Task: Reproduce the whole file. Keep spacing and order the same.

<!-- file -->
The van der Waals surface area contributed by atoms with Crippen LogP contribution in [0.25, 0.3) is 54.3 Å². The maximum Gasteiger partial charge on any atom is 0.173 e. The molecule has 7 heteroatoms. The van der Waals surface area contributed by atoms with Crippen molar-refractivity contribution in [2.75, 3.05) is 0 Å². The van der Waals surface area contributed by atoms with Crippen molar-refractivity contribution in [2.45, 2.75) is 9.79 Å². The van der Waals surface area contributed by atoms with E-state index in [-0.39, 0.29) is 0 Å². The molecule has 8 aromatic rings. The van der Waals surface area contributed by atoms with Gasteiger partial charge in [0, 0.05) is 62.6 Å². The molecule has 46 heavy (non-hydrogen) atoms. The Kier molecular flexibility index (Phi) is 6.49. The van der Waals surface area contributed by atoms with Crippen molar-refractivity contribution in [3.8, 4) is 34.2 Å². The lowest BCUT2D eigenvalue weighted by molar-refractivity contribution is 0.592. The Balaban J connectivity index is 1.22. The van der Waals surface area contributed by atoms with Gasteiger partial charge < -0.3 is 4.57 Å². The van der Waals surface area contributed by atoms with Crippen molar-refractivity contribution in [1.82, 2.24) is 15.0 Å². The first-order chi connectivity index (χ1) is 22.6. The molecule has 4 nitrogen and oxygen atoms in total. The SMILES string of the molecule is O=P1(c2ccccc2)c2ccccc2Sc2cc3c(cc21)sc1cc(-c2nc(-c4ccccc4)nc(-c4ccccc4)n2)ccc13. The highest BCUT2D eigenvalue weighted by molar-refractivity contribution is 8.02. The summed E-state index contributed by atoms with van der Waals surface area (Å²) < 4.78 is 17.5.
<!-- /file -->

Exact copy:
The van der Waals surface area contributed by atoms with Crippen LogP contribution in [0.25, 0.3) is 54.3 Å². The maximum Gasteiger partial charge on any atom is 0.173 e. The molecule has 7 heteroatoms. The van der Waals surface area contributed by atoms with Crippen molar-refractivity contribution in [2.75, 3.05) is 0 Å². The van der Waals surface area contributed by atoms with Crippen molar-refractivity contribution in [2.45, 2.75) is 9.79 Å². The van der Waals surface area contributed by atoms with E-state index in [-0.39, 0.29) is 0 Å². The molecule has 8 aromatic rings. The van der Waals surface area contributed by atoms with Gasteiger partial charge in [0, 0.05) is 62.6 Å². The molecule has 46 heavy (non-hydrogen) atoms. The Kier molecular flexibility index (Phi) is 6.49. The van der Waals surface area contributed by atoms with Crippen molar-refractivity contribution in [3.8, 4) is 34.2 Å². The lowest BCUT2D eigenvalue weighted by molar-refractivity contribution is 0.592. The Balaban J connectivity index is 1.22. The van der Waals surface area contributed by atoms with Gasteiger partial charge < -0.3 is 4.57 Å². The van der Waals surface area contributed by atoms with Crippen molar-refractivity contribution in [1.82, 2.24) is 15.0 Å². The first-order chi connectivity index (χ1) is 22.6. The molecule has 4 nitrogen and oxygen atoms in total. The SMILES string of the molecule is O=P1(c2ccccc2)c2ccccc2Sc2cc3c(cc21)sc1cc(-c2nc(-c4ccccc4)nc(-c4ccccc4)n2)ccc13. The highest BCUT2D eigenvalue weighted by molar-refractivity contribution is 8.02. The summed E-state index contributed by atoms with van der Waals surface area (Å²) < 4.78 is 17.5.